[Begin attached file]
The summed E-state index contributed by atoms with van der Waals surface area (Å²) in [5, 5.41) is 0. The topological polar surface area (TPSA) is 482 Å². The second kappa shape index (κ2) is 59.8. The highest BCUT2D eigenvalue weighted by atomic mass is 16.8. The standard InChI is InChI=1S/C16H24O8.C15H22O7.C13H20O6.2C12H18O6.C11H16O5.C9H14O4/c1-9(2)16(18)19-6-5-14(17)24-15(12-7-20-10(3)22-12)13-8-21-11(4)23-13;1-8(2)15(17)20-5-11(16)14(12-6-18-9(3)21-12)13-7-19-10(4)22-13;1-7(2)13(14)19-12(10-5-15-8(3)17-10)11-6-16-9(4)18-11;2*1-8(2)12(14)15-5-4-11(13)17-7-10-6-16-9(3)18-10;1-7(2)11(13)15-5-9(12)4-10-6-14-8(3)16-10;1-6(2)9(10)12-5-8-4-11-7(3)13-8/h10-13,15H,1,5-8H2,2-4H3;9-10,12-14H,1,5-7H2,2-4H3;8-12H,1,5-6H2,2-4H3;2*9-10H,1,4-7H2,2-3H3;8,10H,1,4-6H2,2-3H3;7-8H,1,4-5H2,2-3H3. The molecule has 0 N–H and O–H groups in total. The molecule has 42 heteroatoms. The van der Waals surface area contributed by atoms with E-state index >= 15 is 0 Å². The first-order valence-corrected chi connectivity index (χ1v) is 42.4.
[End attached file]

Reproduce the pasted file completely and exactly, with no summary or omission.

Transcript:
The summed E-state index contributed by atoms with van der Waals surface area (Å²) in [5, 5.41) is 0. The topological polar surface area (TPSA) is 482 Å². The second kappa shape index (κ2) is 59.8. The highest BCUT2D eigenvalue weighted by atomic mass is 16.8. The standard InChI is InChI=1S/C16H24O8.C15H22O7.C13H20O6.2C12H18O6.C11H16O5.C9H14O4/c1-9(2)16(18)19-6-5-14(17)24-15(12-7-20-10(3)22-12)13-8-21-11(4)23-13;1-8(2)15(17)20-5-11(16)14(12-6-18-9(3)21-12)13-7-19-10(4)22-13;1-7(2)13(14)19-12(10-5-15-8(3)17-10)11-6-16-9(4)18-11;2*1-8(2)12(14)15-5-4-11(13)17-7-10-6-16-9(3)18-10;1-7(2)11(13)15-5-9(12)4-10-6-14-8(3)16-10;1-6(2)9(10)12-5-8-4-11-7(3)13-8/h10-13,15H,1,5-8H2,2-4H3;9-10,12-14H,1,5-7H2,2-4H3;8-12H,1,5-6H2,2-4H3;2*9-10H,1,4-7H2,2-3H3;8,10H,1,4-6H2,2-3H3;7-8H,1,4-5H2,2-3H3. The molecule has 0 N–H and O–H groups in total. The molecule has 42 heteroatoms. The van der Waals surface area contributed by atoms with E-state index >= 15 is 0 Å². The first-order valence-corrected chi connectivity index (χ1v) is 42.4.